By Magen McCrarey
LAUREL COUNTY, Ky. —
I was literally shooting in the breeze, my camera shutter was clicking madly as assault rifle shots rapidly echoed bouncing off of the tree line. Members of the Laurel County Sheriff’s Office, military, Kentucky State Police, and assault rifle enthusiasts were all practicing their tactical shooting skills with ease.
I was completely upstaged as my puny DSLR Canon didn’t even compare with the AR 17 rifle that had fire erupting from its slender barrel with each shot fired. I kept my distance from the massive gunfire for safety, but wasn’t afraid one bit. Because all present were skilled men who protect our lives daily.
My deep respect allowed me to capture the strict focus and immense precision that each of them carried during the training. Many people that I know believe guns are an unnecessary evil, but I’m sure if you asked these fellas — guns are necessary because of evil. Gun violence is an age-old issue that I’m sad to say probably will never have a final resolution.
Guns do not create violence unless the individual is themselves violent. I understand that this is my own personal opinion and perhaps someone would argue that if guns didn’t exist then no one would be shot in the first place. But when life gives you lemons make lemonade, and in the case of violent individuals, when life gives you jail time make a shank. A violent individual will always find a way to wreak havoc on our apparent peaceful lives.
As far as the current presidential candidates go, neither have responded to calls for a debate on how to prevent gun violence. Although, President Obama reported in the New York Times that he favored new gun control initiatives to protect Second Amendment rights, although he called for an assault-weapons ban four years ago. Former Massachusetts governor Mitt Romney moved away from his position on the issue, in which he previously supported background checks and the ban of some assault weapons.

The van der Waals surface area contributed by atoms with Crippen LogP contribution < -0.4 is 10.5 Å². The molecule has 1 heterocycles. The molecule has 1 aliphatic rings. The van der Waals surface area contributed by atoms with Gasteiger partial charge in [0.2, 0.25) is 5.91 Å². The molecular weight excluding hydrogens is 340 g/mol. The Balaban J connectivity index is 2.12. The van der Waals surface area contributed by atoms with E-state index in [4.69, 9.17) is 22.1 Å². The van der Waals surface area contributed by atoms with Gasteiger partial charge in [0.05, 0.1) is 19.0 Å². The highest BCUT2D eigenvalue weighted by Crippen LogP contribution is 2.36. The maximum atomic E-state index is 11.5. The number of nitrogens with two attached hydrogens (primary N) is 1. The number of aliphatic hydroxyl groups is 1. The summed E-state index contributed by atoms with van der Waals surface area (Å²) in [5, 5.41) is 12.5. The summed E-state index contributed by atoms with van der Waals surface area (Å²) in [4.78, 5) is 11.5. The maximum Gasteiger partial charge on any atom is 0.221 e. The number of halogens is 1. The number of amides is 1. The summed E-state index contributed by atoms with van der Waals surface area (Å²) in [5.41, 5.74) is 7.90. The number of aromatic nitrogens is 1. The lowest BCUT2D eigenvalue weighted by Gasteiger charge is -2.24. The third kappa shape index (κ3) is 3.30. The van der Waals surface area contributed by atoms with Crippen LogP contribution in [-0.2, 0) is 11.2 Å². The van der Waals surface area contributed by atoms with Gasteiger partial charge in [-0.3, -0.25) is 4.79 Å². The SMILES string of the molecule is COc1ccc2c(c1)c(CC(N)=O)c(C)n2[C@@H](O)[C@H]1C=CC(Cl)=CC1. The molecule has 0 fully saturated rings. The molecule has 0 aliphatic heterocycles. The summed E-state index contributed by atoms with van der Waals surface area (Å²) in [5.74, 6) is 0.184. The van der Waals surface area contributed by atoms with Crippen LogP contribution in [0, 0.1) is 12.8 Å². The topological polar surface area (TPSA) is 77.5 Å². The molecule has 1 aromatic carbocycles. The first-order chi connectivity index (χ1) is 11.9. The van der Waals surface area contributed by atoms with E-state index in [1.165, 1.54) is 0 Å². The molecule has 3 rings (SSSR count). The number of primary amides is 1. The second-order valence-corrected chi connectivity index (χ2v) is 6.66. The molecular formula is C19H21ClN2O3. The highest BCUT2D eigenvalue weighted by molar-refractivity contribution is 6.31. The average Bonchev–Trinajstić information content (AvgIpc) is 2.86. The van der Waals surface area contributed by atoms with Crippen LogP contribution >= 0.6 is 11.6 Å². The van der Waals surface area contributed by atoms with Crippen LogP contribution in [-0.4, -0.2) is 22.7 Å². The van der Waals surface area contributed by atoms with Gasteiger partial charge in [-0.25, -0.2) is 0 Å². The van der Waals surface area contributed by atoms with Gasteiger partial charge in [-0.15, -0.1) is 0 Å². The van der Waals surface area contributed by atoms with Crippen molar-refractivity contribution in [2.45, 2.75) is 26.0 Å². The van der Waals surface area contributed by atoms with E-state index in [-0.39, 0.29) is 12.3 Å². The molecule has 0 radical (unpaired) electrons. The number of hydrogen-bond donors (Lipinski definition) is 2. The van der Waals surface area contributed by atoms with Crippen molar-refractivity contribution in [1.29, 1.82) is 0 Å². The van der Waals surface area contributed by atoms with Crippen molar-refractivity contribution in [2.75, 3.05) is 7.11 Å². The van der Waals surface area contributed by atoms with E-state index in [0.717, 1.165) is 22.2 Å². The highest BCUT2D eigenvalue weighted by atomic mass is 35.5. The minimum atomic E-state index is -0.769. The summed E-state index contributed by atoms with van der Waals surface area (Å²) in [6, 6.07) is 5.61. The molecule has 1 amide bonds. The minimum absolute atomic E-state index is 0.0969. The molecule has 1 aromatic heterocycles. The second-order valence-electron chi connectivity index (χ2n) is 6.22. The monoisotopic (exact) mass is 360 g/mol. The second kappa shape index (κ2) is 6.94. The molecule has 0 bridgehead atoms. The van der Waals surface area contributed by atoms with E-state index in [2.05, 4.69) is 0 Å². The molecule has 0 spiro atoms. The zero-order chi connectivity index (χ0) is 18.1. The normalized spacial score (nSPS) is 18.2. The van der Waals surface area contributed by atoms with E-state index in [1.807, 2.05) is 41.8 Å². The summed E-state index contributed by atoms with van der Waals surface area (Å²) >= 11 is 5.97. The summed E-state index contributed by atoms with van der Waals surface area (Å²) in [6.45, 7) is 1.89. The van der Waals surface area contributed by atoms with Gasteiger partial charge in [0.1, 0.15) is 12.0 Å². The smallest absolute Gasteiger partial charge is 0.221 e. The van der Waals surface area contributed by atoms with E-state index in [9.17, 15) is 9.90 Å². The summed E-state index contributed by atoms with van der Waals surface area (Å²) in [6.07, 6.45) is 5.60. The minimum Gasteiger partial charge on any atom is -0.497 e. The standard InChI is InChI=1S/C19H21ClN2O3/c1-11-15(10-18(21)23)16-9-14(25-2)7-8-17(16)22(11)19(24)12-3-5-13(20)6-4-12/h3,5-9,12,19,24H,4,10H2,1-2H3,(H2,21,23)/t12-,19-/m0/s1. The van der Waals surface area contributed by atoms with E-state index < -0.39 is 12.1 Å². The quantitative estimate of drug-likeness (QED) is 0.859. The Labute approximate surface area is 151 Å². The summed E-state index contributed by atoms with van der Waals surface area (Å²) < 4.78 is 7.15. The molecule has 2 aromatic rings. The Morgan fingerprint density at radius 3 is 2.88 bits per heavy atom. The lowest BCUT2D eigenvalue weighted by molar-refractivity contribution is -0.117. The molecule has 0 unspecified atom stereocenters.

Neither candidate has mentioned making a change to current gun policy despite tragedies such as the mass shooting in Aurora, Colo., this year, and the 28 mass killings that have occurred in the U.S. since two teenagers rampaged at Columbine High School in Littleton, Colo. The future leader(s) of the U.S. are simply playing it safe and my viewpoint is that communities need to play it safe as well.
I strongly disagree with the OK for assault weapon ownership for individuals without tactical training for law enforcement purposes. And no, Batman is not applicable for that category. Personally, my faith is stronger than a weapon and I don’t feel the need to carry one around for my personal protection. But if the time ever came to protect someone I love, you better believe that I would feel the need to defend them.
As the day of shooting in the cool breeze came to a close, I felt comfort in knowing members of the community have dedicated their livelihood and extracurriculars to protecting me, my family and friends. Their calling is to defend for honor, love and safety — not for the sake of violence.